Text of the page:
‘There are no less favoured peoples because God has made all nations and there are no peoples that are excluded from the purposes of His goodness. Those elected are elected to serve the others. When at last His city is built, all the nations shall walk in the light thereof. When the seed, called in Isaac, has won the final triumph, Ishmael will share in the glorious results. A remembrance of that fact will purge our hearts from the possibility of all contempt for any ‘less-favoured’ peoples. We shall see in them those whom God sees, for whom God cares, and for whose ultimate recovery and blessedness God is ever working.’

Q: Trace how this principle of being chosen and gifted by God is for the benefit and blessing of others is developed in Romans 11:25-32 (the position of the Jewish nation) and also in 1 Corinthians 12 (gifts of the Spirit). In each of these cases describe who the ultimate beneficiary of the gift or calling is.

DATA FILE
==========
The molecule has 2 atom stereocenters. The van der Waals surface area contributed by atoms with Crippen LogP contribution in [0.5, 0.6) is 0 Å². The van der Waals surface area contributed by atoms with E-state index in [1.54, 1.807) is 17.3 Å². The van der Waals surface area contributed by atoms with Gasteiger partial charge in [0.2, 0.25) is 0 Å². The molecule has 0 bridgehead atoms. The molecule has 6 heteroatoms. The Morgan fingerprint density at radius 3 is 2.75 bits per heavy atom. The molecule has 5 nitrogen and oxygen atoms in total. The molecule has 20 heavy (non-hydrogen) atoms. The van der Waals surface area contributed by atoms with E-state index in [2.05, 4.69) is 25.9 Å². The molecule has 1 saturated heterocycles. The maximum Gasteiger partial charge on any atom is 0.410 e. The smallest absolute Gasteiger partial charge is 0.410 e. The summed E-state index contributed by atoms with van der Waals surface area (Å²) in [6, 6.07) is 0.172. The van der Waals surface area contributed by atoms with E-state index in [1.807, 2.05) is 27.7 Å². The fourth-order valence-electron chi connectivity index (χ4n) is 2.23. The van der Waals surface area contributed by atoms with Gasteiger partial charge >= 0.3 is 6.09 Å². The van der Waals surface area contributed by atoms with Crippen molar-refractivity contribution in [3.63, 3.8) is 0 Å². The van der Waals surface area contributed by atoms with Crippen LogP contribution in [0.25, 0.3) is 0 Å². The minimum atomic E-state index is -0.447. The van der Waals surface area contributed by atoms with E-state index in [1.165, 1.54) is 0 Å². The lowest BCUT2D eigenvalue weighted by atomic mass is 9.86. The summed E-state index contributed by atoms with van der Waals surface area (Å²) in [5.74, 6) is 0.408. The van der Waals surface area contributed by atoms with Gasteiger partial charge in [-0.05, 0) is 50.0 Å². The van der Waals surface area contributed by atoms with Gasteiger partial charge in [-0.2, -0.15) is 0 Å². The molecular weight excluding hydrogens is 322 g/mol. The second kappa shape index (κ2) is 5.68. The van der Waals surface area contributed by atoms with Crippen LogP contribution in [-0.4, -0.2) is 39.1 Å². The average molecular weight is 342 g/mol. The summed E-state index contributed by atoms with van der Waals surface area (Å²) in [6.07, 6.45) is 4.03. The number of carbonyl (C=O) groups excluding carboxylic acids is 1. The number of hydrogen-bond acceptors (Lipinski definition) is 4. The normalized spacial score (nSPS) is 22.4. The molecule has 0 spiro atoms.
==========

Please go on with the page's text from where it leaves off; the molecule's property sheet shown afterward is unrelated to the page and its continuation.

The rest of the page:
Knowing God’s favour is not measured in the extent or the nature of the gifts or calling God has given to an individual or a community. God’s favour is measured in the quality and reality of our life ‘In Christ’ – the outward characteristics of which are shown through obedience and the fruit of God’s life within us … fruits listed in Galatians 5 as ‘love, joy, peace, patience, kindness, goodness, faithfulness, gentleness and self–control.’

We have a calling as children of promise – how are we using it?
The revelation of God’s purposes in this story of Isaacs’s birth and Ishmaels’ departure was a very important insight in the Apostle Paul’s understanding and writing. He referred to it several times in his letters. Galatians :42 v8 Now you, brothers, like Isaac, are children of promise. Paul is saying to his first hearers and to us that as Christian believers we are children of God’s promise to Abraham.

As children of promise we carry the election or calling of God to witness to God’s presence and glory for the sake of those around us who don’t know Him. Your calling and gifting is given for the benefit of others.

Discuss: How are you as an individual and we as a community of God’s people (small group and the whole church) fulfilling that purpose?

Pray for one for Gods’ fresh equipping as you fulfil your calling.

12th Mar 2013 Posted in: Sermon Notes by Fran Varley 0